Granny 4:34 pm 04 Sep 09

I will be there.

When I chose to have my homebirth it was because the hospitals had made it awful enough and disempowering enough one time too many. I couldn’t face giving birth in a hospital again, and I am eternally grateful that my midwife agreed to accept me as a patient.

What this legislation does has the effect that women will no longer be able to choose to birth at home in safety. This is appalling, and is no choice at all for most women.

It removes choice. It disempowers.

Why should Australian women have less rights and less choice than women in other nations?

byt2007 4:32 pm 04 Sep 09

The only way i can think of is if a midwife is not able to practice unless s/he has insurance and will not be able to obtain insurance, outside the govt scheme, for home births. Thus they are not ‘illegal’ in a technical sense, but in a practical sense the midwife will not be able to provide that service.

I think that’s the issue at stake, DTC — that there is no private indemnity available for midwives to take up. Also, that homebirths would not be subsidised by Medicare either, so even if private insurance could be obtained, homebirth would be very expensive.

Just to note that private obstetrics indemnity insurance runs between $80 000 and $120 000 per annum for obstetricians working in hospitals with full paediatrician/neonatal intensive care back up. This is primarily because of the profound and long term consequences of even short periods of oxygen deprivation (asphyxia) during the delivery — the enormous pay-outs tend to be where lifetime care will be required.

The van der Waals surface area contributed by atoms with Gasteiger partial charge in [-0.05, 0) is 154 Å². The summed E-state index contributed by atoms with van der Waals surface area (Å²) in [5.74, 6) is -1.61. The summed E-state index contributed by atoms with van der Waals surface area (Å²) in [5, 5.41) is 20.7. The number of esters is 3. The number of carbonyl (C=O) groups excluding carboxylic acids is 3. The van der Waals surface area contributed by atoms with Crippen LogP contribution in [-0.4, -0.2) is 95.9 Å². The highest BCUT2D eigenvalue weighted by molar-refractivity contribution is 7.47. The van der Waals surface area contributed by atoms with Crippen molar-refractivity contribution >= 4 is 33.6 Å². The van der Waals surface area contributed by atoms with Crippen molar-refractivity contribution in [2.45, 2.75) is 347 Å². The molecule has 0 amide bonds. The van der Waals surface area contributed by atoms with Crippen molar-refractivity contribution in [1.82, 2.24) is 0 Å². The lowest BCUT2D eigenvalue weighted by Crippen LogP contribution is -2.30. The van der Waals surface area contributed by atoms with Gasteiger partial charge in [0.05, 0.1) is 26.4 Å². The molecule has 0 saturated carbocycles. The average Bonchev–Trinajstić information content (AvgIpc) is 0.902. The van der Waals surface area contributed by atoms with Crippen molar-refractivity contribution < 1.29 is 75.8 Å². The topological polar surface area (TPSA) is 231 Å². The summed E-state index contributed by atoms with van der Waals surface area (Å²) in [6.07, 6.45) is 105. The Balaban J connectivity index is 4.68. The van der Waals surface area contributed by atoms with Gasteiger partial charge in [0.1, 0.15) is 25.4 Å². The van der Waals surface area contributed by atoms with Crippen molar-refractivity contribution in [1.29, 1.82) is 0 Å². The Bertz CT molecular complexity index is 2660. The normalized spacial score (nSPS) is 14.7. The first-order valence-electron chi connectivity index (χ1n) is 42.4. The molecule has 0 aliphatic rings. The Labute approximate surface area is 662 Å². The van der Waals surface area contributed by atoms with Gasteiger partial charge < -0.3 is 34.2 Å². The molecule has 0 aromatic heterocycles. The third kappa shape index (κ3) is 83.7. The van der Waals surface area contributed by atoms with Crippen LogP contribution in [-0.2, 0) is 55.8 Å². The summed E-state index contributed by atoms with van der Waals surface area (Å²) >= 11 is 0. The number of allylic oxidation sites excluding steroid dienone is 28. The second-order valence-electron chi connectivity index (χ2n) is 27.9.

deezagood 4:28 pm 04 Sep 09

Well this makes perfect sense; legislating to make an already overwrought health and hospital system even more overwrought. The home birthers enjoyed one-on-one care with qualified midwives in the comfort of their own homes. Now the majority of home birthers, without safe supervision, will be forced to go to hospital; placing more strain on the limited services. Those that do choose to give birth at home now face far greater risks, without a qualified midwife on hand to monitor the birth and manage the situation if things go wrong. Very sensible legislation indeed.

AG Canberra 4:05 pm 04 Sep 09

Do home births end up costing the tax payer more money or less? Say 10% (of home births) need medical intervention – do these costs outweigh the costs saved by not having all home births in a hospital? If they don’t, surely it is the taxpayers interest to encourage MORE homebirths….

Hospital policy is aimed at getting you out the door asap – so wouldn’t it be better to do more home birthing?

steveu 3:57 pm 04 Sep 09

Here we have the AMA at work again. Proof positive that they are one of the most powerful lobby groups in the country.

jackal 3:49 pm 04 Sep 09

In the ACT midwives are currently not insured to attend home births, although they were up until some years ago. However, this does not mean you can’t have a home birth, whether by choice or circumstances. Some ambos around town will tell you stories about delivering babies around Canberra at people’s homes because the baby couldn’t wait till mum got to hospital. In summary, as I understand it, the proposed legislation wouldn’t make home births illegal, it just wouldn’t allow for a midwife to attend, which is already the position in the ACT.